RR Donnelley & Sons Company and Banta Corporation jointly announced last week that they have signed a definitive agreement in which RR Donnelley will acquire Banta, a provider of printing, supply chain management and related services. The all-cash deal is valued at approximately $1.3 billion, or $36.50 per share after the special dividend of $16.00 per share already declared by Banta. The agreement has been unanimously approved by both companies’ board of directors and is expected to close in the first quarter of 2007. With the move, RR Donnelley will expand the range of products and services it offers customers, while at the same
Chuck Nason admits he wasn’t fully prepared for the effects of global competition as it accelerated in 2001. The president and CEO of Worzalla Publishing, a Stevens Point, Wis.-based book manufacturer, watched as a significant portion of the company’s four-color children’s book work went to China. “Global competition has affected us in a major way,” Nason contends. “It caused us to suffer a five-year slide in annual sales from just over $62 million to $44.4 million a year ago. This has meant little or no wage increases for our employees and a freeze on capital equipment purchases for four years.” Nason points out what
While digital toner and inkjet based color has been available for years, Lightning Source’s announcement at Book Expo America of its four-color one-off production line exponentially expands the base for untapped publishing business opportunities for mid-range, independent and high-end publishers. It also shines the light on the transformation of manufacturing business models in the past 10 years, providing a price-list-based, sophisticated manufacturing service that simplifies the supply chain process without sacrificing quality controls. Buying color in Asia or Europe in sufficient quantities to bring the unit cost down and allowing for the weeks of turnaround time need no longer be a barrier to the
CHICAGO, July 7 /PRNewswire-FirstCall/ -- RR Donnelley & Sons Co. (NYSE: RRD) announced it completed its purchase of the Asia Printers Group Ltd., a prominent book printer for North American, the United Kingdom, European and Asian markets under the well-known South China Printing brand. The Group's Roman Financial Press is one of Hong Kong's leading financial printers. The acquisition agreement was announced on June 5, 2005. About RR Donnelley RR Donnelley (NYSE: RRD) is the world's premier full-service global print provider and the largest printing company in North America, serving customers in publishing, healthcare, advertising, retail, telecommunications, technology, financial services, and many other industries.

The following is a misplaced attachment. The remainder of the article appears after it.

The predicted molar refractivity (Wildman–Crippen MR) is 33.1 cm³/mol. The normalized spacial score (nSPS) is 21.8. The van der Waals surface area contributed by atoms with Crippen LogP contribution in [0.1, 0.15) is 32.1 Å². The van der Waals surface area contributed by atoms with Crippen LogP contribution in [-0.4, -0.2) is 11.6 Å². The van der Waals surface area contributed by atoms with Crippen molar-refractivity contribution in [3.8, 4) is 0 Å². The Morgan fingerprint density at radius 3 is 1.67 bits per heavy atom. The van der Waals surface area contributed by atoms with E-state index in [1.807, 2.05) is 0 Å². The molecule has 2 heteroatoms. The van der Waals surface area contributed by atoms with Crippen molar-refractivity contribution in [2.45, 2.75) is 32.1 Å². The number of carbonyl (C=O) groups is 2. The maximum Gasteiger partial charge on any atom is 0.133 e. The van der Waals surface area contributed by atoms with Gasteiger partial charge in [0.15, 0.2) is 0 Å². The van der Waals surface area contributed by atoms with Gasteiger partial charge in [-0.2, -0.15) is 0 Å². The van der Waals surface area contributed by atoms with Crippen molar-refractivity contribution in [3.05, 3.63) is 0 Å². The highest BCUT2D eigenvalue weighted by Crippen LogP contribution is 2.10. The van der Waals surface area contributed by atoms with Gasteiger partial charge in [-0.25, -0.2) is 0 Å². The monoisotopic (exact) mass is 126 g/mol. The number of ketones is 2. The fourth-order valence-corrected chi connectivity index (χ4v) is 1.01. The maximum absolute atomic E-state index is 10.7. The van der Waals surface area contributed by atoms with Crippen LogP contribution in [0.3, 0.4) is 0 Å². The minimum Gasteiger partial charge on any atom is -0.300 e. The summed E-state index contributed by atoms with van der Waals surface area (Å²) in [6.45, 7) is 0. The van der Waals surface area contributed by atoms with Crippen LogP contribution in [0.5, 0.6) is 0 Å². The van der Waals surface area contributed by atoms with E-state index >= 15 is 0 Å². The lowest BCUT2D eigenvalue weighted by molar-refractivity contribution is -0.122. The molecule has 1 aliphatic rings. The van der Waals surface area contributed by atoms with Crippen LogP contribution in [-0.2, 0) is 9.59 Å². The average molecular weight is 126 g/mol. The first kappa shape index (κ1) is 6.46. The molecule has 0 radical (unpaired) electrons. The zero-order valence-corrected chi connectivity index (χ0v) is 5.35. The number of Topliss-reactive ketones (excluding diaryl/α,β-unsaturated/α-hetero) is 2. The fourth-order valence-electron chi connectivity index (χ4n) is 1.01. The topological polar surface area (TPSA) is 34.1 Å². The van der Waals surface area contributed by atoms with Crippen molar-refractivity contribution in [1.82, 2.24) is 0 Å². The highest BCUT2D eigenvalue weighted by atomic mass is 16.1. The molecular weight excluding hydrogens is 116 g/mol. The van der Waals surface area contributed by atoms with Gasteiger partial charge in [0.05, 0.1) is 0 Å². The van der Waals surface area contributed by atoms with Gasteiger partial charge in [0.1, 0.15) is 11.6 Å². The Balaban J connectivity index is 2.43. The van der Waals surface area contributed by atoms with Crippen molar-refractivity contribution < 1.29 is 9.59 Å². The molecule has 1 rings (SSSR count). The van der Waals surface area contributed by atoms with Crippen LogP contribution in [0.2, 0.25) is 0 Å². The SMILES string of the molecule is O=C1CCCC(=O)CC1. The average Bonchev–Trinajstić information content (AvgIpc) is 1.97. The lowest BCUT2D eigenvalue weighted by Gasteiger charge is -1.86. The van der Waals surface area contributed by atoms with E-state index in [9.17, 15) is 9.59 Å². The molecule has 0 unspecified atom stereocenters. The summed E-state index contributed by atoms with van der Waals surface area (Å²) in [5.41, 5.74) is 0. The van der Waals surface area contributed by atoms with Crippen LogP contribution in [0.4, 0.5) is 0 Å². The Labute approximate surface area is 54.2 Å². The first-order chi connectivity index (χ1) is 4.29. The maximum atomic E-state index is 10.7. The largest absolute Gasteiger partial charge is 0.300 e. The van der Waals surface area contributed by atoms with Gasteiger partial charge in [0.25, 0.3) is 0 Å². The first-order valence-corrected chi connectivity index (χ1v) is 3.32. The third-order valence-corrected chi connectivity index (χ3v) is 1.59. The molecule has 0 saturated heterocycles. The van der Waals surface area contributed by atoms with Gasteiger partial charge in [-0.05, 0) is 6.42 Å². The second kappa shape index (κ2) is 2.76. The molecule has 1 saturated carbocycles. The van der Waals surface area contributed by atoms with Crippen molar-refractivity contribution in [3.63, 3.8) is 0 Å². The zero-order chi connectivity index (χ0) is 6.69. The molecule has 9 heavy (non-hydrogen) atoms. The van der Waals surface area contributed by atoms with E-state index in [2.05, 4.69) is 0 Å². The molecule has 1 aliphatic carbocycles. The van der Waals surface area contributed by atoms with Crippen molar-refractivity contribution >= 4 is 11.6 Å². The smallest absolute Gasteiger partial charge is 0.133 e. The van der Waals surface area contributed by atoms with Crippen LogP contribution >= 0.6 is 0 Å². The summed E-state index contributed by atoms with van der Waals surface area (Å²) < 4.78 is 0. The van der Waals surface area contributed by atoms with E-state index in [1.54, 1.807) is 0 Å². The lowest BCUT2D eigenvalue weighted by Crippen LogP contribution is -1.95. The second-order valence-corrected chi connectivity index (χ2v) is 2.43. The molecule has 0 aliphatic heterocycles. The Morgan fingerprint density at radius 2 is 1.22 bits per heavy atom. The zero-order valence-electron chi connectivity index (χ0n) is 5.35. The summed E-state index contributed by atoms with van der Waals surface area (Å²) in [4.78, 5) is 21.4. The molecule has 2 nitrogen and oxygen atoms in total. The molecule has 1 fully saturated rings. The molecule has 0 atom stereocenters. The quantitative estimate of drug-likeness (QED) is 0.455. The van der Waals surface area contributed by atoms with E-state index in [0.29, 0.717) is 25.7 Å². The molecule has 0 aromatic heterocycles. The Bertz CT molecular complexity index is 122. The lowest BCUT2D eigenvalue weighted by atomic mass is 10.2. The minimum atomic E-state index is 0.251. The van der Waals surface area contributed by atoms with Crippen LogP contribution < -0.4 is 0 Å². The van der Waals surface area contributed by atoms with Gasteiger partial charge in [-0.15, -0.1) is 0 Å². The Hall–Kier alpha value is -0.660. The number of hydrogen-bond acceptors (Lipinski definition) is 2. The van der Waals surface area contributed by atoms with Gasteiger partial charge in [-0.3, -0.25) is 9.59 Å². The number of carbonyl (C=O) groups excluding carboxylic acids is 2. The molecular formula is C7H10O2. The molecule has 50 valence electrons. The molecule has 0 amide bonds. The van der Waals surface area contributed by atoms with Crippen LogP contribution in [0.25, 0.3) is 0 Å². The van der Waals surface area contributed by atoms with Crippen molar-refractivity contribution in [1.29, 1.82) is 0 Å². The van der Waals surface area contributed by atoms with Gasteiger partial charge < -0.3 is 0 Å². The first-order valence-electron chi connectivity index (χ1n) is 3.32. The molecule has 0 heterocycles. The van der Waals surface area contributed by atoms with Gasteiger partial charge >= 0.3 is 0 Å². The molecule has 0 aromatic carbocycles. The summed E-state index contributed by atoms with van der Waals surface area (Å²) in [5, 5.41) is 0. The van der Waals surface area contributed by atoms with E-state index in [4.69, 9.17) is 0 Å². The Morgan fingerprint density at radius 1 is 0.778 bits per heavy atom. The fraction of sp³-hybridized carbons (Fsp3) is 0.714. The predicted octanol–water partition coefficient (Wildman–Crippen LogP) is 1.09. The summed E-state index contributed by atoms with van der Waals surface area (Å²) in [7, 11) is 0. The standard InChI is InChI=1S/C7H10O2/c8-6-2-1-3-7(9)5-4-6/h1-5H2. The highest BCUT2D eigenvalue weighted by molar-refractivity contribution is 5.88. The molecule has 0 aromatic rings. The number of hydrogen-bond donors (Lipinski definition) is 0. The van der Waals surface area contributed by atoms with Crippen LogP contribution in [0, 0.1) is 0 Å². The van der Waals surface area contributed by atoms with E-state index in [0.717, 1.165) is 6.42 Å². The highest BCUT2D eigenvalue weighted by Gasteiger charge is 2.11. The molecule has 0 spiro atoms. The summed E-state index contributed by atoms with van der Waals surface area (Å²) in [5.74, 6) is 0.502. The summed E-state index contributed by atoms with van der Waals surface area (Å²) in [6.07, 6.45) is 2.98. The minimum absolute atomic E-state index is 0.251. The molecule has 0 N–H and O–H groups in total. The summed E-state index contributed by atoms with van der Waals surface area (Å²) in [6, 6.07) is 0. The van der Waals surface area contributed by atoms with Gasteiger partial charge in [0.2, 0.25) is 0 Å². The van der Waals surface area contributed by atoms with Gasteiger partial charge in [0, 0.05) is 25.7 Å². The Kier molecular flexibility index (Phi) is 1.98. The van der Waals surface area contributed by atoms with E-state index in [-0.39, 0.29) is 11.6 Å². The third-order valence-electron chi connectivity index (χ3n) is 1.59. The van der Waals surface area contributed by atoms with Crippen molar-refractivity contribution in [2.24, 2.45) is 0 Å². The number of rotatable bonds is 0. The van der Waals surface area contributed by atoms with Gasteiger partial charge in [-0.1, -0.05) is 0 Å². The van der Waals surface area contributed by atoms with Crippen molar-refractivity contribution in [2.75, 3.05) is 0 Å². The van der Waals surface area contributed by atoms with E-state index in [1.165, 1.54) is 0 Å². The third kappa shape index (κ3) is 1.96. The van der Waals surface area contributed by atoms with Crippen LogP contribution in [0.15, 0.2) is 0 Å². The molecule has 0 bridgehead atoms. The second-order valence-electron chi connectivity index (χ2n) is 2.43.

Mergers and acquisitions in the print industry over the past year resulted in some changes at the top of BookTech Magazine's annual Top Book Manufacturing listing—ranked by book-manufacturing revenue. One change concerns the perennial Nos. 1, 2 and 3 on our list. When RR Donnelley acquired Moore Wallace last year, it changed the way the $8 billion company breaks down its revenues. It used to report the performance of individual units, but now casts revenues into two major business components: publishing and retail services, and integrated print communications and global solutions business. The latter category accounts for 40.2 percent of RR Donnelley revenues. Of
For some, 2004 wasn't exactly easy on the blood pressure. For others, some gains planted seeds of optimism for 2005. Meanwhile, new business models are emerging incorporating print-on-demand. New technologies are being sought out to streamline workflow and cut costs. Cross-media publishing is starting to feel somewhat like the Gold Rush. Paper prices are rising, and demand in some grades could get tight this year. And that's just the beginning. The industry is also amidst a historic transition to a 13-digit ISBN number. E-books and handheld mobile devices are crossing the schoolyard and taking a seat in the classroom. Radio technology
Competition in the book market is often fierce, and many book designers opt for foil, metallic, UV coating, or new or unusual substrates to set their titles apart and attract consumers. The challenges in committing to such innovative techniques are often difficulty, cost and production deadlines—using alternative materials can be more expensive, more complex to produce and more time-consuming. What it often comes down to is: Will the potential added time and expense translate into additional sales for this specific title? Some considerations publishers have to weigh before adding extras are the prestige of the author or project, the quality of the project
It was a publisher's dream. Amy Fisher, the center of one of the largest media frenzies of the early '90s, had re-emerged in the media spotlight. After a decade of relative obscurity, the "Long Island Lolita," convicted of attempting to kill the wife of her older lover Joey Buttafuoco in August 1992, had served her seven-year sentence, started a family, become an award-winning journalist, and completed her first book, aptly titled "If I Knew Then …" The autobiography, which Fisher describes as "The truth behind the many sensationalized stories of who I was back then and some insight into who I am today," had